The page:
Early, Mid- and Late-Season Potatoes

Survey the incredible variety of spuds available for growing.

Photo By: Image courtesy of www.reneesgarden.com

©2011, Dorling Kindersley Limited

©2011, Dorling Kindersley Limited

Photo By: Image courtesy of Filaree Garlic Farm/Phoebe Webb Photography

Photo By: Image courtesy of Filaree Garlic Farm/Phoebe Webb Photography

Photo By: Image courtesy of Filaree Garlic Farm/Phoebe Webb Photography

Photo By: Image courtesy of www.reneesgarden.com

Photo By: Image courtesy of www.reneesgarden.com

Photo By: Image courtesy of Filaree Garlic Farm/Phoebe Webb Photography

Photo By: Image courtesy of Filaree Garlic Farm/Phoebe Webb Photography

Photo By: Image courtesy of www.reneesgarden.com

Photo By: Image courtesy of www.reneesgarden.com

Photo By: Image courtesy of Filaree Garlic Farm/Phoebe Webb Photography

Photo By: Image courtesy of www.reneesgarden.com

Photo By: Image courtesy of Filaree Garlic Farm/Phoebe Webb Photography

Photo By: Image courtesy of www.reneesgarden.com

Photo By: Image courtesy of Filaree Garlic Farm/Phoebe Webb Photography

Photo By: Image courtesy of www.reneesgarden.com

Photo By: Image courtesy of www.reneesgarden.com

Photo By: Image courtesy of Filaree Garlic Farm/Phoebe Webb Photography

Tuber Diversity

Who doesn't love potatoes? They taste even better when you grow your own and the choices available for gardeners today extend far beyond the traditional Idaho potato to such exotic types as 'Cranberry Red' potatoes (a mid-season variety) which actually have pastel pink flesh. Renee Shepherd of Renee's Gardens says, "Potatoes are not hard to grow. If you plant them in the right season, they don't need a lot of care and they are very rewarding because you can get so many great tasting varieties."

General Ground Rules

Planting season for seed potatoes is in the spring, several weeks before the last estimated frost date. They need a sunny, weed free area where the ground is workable and not soggy.  Plant them in straight rows of shallow trenches which are 24 to 36 inches apart.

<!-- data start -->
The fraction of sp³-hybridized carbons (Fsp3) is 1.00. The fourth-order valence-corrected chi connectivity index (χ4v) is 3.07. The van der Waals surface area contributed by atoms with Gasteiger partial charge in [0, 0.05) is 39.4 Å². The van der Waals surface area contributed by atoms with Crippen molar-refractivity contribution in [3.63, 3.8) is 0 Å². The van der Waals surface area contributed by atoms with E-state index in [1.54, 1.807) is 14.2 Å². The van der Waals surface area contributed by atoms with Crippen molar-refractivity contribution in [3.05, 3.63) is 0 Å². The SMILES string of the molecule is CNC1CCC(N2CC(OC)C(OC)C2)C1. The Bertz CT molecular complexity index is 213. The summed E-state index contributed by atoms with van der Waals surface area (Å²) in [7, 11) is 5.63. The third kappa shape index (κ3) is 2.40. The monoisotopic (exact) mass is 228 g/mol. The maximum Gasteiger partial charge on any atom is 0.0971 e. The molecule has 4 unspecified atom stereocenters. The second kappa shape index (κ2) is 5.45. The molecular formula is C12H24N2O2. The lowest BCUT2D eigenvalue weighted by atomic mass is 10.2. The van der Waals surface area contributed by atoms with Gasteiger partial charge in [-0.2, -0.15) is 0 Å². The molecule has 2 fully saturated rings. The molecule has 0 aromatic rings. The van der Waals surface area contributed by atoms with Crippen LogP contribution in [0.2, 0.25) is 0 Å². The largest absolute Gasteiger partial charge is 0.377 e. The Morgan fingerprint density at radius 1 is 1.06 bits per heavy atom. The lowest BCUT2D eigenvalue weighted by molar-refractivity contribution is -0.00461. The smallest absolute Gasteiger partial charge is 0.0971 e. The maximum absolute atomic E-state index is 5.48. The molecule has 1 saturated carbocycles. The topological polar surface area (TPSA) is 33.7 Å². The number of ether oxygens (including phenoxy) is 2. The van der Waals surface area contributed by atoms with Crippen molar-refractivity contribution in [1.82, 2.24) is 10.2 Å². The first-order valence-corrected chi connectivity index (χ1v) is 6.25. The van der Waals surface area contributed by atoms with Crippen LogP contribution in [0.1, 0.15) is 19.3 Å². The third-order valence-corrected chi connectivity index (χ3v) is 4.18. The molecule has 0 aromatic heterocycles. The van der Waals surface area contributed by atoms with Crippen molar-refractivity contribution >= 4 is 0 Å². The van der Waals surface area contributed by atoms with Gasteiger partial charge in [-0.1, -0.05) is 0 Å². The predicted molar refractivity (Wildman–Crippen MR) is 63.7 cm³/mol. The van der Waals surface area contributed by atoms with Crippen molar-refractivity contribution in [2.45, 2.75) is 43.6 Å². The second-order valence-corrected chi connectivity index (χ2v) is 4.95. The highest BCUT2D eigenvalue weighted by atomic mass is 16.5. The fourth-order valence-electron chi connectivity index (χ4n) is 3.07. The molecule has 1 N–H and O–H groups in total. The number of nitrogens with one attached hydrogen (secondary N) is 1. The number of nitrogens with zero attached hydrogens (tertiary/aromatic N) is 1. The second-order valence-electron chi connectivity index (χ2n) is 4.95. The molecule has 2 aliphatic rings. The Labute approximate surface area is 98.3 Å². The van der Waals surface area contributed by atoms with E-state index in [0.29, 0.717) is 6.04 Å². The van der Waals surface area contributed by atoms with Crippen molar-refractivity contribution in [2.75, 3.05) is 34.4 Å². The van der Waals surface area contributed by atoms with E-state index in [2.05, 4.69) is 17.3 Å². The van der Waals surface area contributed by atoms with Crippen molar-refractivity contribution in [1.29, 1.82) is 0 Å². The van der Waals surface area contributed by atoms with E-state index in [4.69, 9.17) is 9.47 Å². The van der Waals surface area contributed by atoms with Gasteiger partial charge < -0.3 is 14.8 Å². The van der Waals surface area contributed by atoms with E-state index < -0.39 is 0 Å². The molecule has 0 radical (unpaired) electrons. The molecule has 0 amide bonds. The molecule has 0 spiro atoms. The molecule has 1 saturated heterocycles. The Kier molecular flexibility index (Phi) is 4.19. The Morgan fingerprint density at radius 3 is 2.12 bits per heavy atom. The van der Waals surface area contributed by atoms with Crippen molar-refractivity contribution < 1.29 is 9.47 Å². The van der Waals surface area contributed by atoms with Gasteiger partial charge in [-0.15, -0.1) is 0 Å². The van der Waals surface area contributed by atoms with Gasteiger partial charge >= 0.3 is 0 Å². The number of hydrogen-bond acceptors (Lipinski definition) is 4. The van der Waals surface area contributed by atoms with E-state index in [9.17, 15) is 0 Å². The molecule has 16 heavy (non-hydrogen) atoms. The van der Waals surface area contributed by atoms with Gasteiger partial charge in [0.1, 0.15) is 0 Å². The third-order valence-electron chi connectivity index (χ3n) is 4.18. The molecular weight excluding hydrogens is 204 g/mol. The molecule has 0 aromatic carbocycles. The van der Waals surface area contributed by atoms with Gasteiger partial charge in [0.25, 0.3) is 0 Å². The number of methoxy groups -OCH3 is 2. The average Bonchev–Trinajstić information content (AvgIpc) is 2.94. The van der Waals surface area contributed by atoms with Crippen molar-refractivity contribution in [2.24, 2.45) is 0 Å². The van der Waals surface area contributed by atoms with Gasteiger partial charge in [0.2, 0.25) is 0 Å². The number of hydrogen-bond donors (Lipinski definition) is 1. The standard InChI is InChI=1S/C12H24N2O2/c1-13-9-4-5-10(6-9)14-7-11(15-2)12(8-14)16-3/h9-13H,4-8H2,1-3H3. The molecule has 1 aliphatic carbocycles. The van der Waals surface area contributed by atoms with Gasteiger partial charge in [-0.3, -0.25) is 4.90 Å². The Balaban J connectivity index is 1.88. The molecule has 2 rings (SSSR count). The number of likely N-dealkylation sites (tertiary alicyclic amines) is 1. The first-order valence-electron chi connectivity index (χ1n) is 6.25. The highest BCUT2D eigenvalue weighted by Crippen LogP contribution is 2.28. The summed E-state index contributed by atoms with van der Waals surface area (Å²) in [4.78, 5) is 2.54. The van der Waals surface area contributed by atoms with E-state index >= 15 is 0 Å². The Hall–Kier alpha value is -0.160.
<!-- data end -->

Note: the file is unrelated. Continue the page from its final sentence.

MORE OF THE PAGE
Seasonal Terminology

There are seasonal classifications for all potatoes: early, mid and late; this refers to when the potatoes are harvested, not when they are planted. In general, early potatoes like 'Accent' could take from 60-80 days to harvest; mid-season potatoes might range between 80-95 days and late potatoes fall approximately between 95 to 130 days. But there are always exceptions to the rule such as a mid to late season potato like the 'Russet Burbank' (95 to 110 days).

Potato Wall Art

The best way to get high quality potatoes for planting is to order organic seed potatoes (pictured) from a specialty grower. "Potatoes are vegetatively propagated," says Phoebe Webb (assistant manager of Filaree Garlic Farm), "which means that the body of the vegetable is what grows a new plant with a new vegetable on it. What you'll receive are full potatoes that you can plant whole or you can cut them up. Just make sure each piece has two eyes on it."

I See Potatoes in Your Future

During the growth cycle, potato plants will emerge from the surface soil but below ground the tubers will produce stems from which the actual potatoes will sprout and grow until ready for harvest. Interestingly enough, potatoes are not native to the U.S. but can be traced back to South America.

The Lovely Potato Flower

Not all potato varieties produce flowers during the growing stage but flowering is usually a positive sign that the underground tubers are healthy and growing into handsome young potatoes.

'Dark Red Norland': Early Season

Known for their deep red, almost burgundy colored skins, 'Dark Red Norland' potatoes can be enjoyed early as baby-sized delights or you can let them grow into big, oblong potatoes that have a sweet, delicate flavor and are great in potato salads or boiled.

'Butte': Early Season

An ideal baking potato, the 'Butte' is also a good choice for small gardens because of the substantial number of potatoes it yields. It contains a higher vitamin C content than other potato varieties and the dry, fluffy white flesh and russeted skin are well suited for potato pancake recipes.

'Purple Majesty': Mid-Season